Picture the scene.
It’s a Saturday night.
You’re having a quiet evening in and some B list celebrity is waffling away on the latest incarnation of the lottery results show and then you stop, frozen in your tracks.
Thoughts of that curry winging its way towards you on the back of an erratic moped are instantly forgotten as you recognise the numbers being called out.
All of them!
And as you leap around the living room celebrating your windfall the first thing you’ll almost certainly think about is property. That English obsession with bricks and mortar combined with potentially limitless funds means you’ll soon be beating a path to whichever agent is lucky enough to have the listing for your dream home.
But *what* do you buy?
And *where* do you buy it?
Well if that’s you, worry no more.
NappyValleyNet in conjunction with our lovely property partners have taken all the hard work out of your decision and listed the homes you have to have, depending on the size of your luck! (writes Zoe Dare Hall).
A Serious Scratchcard Win!
Prize money: £750,000-£1m
Scary as it is to admit, a million doesn’t go far these days in London’s Nappy Valleys. The average asking price for ALL properties currently for sale in South West London is £1.45m according to Zoopla. In Balham, Battersea, Clapham, Putney, Wimbledon Common and Wandsworth, averages hover around £800,000-£850,000, in Clapham Common just over £1m and in Fulham, £1.2m.
If you’re looking for a family home (traditionally viewed as a three/four bedroom house) and within the requisite stone’s throw of a sought-after school, that average figure will bear little relation to your property search. But if you are prepared to be flexible both in location – a waterfront home, for example, will carry a 20% premium over similar properties a few streets back, according to Marsh & Parsons – and in your definition of a family home, as many families are now doing, according to Tamzin Incledon, Associate Director of Douglas & Gordon, your Scratchcard windfall might just be enough to buy something outright.
“A large flat of the sort that singles buy can easily carry you through different stages in life, so I’d steer you towards a large three-bedroom flat on Gayville Road for £925,000, (click here) a short walk from Wandsworth Common, close to good private and state schools and with the unusual conversion of the loft space to the kitchen,” says Incledon.
If your heart is set on a house but you’re happy to substitute mid-terrace Victorian for something more modern, there are a “few hidden gems” between the Commons, says Incledon, which is about as desirable as locations get in Clapham. “We are currently offering a three bedroom, end of terrace 1990s house on Bolingbroke Grove (click here), close to all the local amenities, for £975,000. It’s less expensive because it is relatively new, but the internal proportions are excellent for a young family. While you aren’t ‘in’ catchment officially for Belleville state primary, it is common on second round intake to be accepted from this leafy green location right by Wandsworth Common.”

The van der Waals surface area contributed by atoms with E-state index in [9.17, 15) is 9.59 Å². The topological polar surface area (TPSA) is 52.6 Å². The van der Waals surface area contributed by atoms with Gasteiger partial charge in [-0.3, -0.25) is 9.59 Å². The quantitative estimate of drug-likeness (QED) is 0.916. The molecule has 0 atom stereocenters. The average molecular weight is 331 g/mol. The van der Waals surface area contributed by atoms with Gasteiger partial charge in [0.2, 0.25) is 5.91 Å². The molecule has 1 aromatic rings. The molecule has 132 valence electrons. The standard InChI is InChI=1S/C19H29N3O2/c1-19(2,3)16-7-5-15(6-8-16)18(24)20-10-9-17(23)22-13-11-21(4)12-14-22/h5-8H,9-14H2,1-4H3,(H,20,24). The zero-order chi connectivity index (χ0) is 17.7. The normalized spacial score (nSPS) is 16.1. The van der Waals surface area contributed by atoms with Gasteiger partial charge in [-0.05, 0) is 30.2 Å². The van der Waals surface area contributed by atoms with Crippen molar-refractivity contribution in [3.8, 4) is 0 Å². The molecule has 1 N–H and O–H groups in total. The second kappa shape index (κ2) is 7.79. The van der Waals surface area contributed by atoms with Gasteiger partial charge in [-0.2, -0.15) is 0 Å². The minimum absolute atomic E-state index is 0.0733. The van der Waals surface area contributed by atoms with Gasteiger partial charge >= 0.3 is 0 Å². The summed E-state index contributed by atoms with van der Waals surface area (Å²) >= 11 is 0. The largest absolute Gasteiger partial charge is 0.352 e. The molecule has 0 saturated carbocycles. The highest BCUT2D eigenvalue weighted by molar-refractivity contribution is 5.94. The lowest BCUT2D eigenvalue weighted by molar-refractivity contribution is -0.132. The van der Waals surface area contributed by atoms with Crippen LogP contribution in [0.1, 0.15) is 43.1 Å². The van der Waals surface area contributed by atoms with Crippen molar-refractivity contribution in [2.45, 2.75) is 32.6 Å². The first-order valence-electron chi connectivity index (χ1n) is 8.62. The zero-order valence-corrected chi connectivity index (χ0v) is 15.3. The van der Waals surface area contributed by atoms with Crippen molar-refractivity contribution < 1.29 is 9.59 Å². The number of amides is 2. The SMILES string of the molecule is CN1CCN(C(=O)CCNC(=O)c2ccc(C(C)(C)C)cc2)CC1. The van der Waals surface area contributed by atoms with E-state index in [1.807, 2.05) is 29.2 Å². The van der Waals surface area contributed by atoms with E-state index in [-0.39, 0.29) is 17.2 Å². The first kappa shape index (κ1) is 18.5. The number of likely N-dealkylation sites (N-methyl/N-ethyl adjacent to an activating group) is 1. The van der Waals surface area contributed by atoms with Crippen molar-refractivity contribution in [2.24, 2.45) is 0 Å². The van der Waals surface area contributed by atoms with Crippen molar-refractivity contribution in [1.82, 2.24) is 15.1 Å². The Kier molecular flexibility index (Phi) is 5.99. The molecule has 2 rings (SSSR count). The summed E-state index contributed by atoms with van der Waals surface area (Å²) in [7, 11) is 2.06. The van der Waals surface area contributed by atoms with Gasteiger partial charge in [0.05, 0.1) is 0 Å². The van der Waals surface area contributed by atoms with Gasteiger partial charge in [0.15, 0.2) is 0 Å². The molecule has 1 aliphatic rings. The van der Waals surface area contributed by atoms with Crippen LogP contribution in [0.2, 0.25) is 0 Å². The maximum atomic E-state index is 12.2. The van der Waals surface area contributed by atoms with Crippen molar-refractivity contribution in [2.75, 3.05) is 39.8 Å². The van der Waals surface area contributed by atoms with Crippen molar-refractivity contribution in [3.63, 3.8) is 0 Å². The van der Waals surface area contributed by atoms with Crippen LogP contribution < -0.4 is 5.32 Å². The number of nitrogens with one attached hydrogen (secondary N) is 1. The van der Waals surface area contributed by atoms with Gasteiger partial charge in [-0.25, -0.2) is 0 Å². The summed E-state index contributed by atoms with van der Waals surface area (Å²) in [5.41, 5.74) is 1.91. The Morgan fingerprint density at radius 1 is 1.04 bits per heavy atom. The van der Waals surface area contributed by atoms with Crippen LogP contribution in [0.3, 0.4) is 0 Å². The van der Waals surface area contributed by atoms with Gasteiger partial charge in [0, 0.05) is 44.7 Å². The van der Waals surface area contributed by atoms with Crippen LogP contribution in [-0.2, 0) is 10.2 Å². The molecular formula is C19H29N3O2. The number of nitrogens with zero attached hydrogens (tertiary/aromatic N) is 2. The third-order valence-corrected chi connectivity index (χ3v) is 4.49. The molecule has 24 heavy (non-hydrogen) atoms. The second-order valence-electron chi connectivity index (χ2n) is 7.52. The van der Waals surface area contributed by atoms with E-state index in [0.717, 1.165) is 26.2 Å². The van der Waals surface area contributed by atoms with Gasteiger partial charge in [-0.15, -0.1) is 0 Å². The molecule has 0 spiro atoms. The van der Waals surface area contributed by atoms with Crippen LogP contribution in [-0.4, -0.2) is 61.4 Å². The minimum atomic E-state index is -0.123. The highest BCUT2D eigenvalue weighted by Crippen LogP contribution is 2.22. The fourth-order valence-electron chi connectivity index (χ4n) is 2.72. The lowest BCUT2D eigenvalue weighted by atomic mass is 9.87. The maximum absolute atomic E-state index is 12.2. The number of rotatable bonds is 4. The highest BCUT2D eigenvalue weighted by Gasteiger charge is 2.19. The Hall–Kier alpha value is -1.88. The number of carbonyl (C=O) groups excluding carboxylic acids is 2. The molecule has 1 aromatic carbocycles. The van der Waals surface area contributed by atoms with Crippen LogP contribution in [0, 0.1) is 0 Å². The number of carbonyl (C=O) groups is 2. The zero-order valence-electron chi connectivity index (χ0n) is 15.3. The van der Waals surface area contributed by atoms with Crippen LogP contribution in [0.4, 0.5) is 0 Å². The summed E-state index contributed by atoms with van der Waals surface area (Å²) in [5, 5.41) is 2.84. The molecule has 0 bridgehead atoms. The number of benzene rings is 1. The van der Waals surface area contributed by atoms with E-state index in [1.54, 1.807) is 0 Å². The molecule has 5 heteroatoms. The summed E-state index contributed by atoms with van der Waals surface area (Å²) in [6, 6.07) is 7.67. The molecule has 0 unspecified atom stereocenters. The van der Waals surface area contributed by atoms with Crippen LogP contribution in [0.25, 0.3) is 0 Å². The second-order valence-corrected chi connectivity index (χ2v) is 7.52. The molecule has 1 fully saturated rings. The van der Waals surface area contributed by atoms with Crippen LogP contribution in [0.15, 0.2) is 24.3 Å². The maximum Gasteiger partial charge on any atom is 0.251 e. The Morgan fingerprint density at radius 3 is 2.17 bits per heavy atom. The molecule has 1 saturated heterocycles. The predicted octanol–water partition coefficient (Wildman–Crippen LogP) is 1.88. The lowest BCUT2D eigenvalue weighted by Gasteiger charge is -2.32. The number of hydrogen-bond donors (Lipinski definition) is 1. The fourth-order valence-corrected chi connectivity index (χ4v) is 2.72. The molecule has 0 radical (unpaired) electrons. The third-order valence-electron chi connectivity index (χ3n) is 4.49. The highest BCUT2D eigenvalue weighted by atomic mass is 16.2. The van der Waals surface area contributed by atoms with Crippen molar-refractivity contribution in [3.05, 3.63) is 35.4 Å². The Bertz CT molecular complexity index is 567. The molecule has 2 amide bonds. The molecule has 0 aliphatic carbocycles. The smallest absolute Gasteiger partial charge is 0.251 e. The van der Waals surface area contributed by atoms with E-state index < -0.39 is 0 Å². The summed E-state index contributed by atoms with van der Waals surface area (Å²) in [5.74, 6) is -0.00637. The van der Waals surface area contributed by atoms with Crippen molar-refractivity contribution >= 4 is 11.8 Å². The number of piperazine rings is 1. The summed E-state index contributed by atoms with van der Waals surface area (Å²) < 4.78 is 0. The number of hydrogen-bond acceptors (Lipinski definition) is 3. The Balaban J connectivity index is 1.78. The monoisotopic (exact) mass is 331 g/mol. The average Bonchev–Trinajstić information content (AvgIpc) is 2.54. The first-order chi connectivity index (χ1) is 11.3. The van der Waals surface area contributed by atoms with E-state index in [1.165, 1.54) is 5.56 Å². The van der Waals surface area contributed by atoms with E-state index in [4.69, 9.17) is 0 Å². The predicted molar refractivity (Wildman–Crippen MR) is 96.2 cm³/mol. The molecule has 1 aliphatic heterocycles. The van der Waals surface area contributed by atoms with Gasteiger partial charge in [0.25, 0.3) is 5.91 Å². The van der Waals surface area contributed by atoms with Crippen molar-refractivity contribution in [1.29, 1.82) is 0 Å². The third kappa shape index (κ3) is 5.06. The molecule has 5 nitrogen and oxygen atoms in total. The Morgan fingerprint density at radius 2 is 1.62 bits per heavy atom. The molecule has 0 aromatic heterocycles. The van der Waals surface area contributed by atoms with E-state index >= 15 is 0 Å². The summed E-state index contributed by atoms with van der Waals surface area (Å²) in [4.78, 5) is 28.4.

You’ll be fighting fierce competition to find unmodernised house in prime SW London locations – and with building costs escalating year on year, you may in danger of overspending and making a loss. But you may find value – and often private parking, too – if you avoid very old or very new and look at developments built between the 1960s-1980s, suggests Robert Stewart from Hamptons International in Fulham. “You can buy a house in Maltings Place, Fulham (click here), for £985,000 which offers 1270 sq ft arranged over three floors,” he says.
For good value in Battersea, Hamptons International’s William Pasquali recommends looking at Little India, the Shaftesbury Estate and Queenstown Diamond conservation area, where two/three-bedroom cottages cost £750,000-£1m. And in Balham, “which was named earlier this year as the country’s most sought after place to live,” says Pasquali, the Hyde Farm Estate – hugely popular due to its outstanding local primary, Henry Cavendish – offers un-extended terrace homes available for just under £1m.
Finding value is also about spotting the up-and-comers. Wimbledon is practically a no-goer for family homes under a million, says John Keeble from Hamptons International in Wimbledon, so look instead to Merton Park and Raynes Park, “the next places to invest your winnings. If you can find a house with a loft or extension potential, even better. Schools are prominent in these areas so walking to school would be easy.”
And if Balham and Clapham South are beyond your Scratchcard budget, Tooting Bec – whose trendy restaurant count is constantly on the up – has “lovely big family houses for under a million,” says Liza-Jane Kelly, sales director for Marsh & Parsons.
Prize money: up to £2m
A big “Six Number” win will place you firmly in prime family house territory in Nappy Valley. The warning light here? The top stamp duty threshold of 7%, which kicks in for properties costing £2m or more. Buyers are more deterred by that than the spectre of a possible mansion tax, which would also apply to properties at this price level. But for those driven by being near a school of choice – whether primary or secondary, state or private – they’re willing to pay the price.
“Up to £2m, there is a great range of four and five-bedroom family homes available. Between the Commons, the beautiful tree-lined Winsham Grove is eternally popular, as is the Nightingale Triangle, where terraced houses are within walking distance of the stations at Balham and Wandsworth Commons,” says Robin Chatwin from Savills. (click here).